When did you realize that tech, devices, websites, and apps were taking a toll on your productivity? Or when did you realize you had to do something about it?
It’s been going on for a long time—I’ve always been freelance, so most of my professional interactions occur over email, and it’s very, very easy for me to spend the whole day on my inbox (this was especially true when I was actively pitching stories to magazines—I’d send off a pitch and then compulsively check my email for a response).
One realization happened when I was writing my last book, Vitamania: How Vitamins Revolutionized the Way We Think About Food. I noticed that I’d developed a tic where every time I finished a paragraph or a thought, I’d automatically check my email. It was a horrible time suck – as was trying to respond to email on my phone AT ALL. One of the best things I’ve done recently for myself has been to delete email from my phone and to change the settings so that I have to type in the name of apps (Safari, I’m looking at you) in order to open them.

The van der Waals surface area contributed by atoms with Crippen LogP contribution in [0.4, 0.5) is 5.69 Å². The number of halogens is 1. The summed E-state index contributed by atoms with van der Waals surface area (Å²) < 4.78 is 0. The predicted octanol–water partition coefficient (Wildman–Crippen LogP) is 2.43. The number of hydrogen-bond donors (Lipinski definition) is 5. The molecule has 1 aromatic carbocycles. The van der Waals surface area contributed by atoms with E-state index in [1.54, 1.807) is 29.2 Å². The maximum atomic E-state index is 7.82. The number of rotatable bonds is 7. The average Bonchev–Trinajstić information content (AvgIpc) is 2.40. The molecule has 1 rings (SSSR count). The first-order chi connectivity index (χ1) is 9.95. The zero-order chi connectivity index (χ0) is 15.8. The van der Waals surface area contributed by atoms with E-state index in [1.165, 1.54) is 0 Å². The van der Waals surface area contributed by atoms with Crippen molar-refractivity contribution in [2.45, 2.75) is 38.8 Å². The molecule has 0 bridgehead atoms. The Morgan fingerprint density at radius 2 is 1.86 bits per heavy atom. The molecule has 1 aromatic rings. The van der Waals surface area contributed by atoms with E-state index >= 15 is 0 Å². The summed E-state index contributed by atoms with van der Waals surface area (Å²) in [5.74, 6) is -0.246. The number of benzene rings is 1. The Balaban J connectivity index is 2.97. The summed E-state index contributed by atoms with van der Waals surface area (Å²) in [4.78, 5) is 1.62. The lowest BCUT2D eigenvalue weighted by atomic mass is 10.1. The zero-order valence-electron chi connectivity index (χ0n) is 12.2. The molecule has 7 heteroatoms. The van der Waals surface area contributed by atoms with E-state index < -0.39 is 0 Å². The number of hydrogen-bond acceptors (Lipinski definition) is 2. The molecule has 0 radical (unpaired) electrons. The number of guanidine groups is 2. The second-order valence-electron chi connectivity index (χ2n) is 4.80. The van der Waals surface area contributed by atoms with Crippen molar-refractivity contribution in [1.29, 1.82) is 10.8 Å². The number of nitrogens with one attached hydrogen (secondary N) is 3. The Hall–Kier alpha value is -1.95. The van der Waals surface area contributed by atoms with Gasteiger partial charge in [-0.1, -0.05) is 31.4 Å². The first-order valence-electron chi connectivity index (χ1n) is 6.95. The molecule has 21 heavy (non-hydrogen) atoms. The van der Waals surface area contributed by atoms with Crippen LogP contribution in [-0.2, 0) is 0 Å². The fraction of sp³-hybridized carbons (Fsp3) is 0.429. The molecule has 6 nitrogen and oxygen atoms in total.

What are some the biggest challenges you have faced as a woman in your field and how did you deal with them?
The first thing that comes to mind is the trolls. Ugh, the trolls. When I was about 26, I got a gig writing for a “feminist” blog (feminist meaning that it focused on women’s issues). I remember hitting “publish” on my first post and then eagerly checking the comments to see what nice or insightful things people had to say about my piece. Yeah, that was a mistake. Any piece written for a “women’s” section of anything (and, to a slightly lesser extent, written by a woman in general) is guaranteed to attract the worst of the internet.
It’s a shame because even though I did—and do—my best to not let these things get under my skin, it’s impossible not to be affected by it on a subconscious level. I’ve definitely had times where I’ve held back on saying something because of concern over what the comments might be—and it’s not a phenomenon exclusive to me. I actually have a keychain that says “Never Read The Comments.”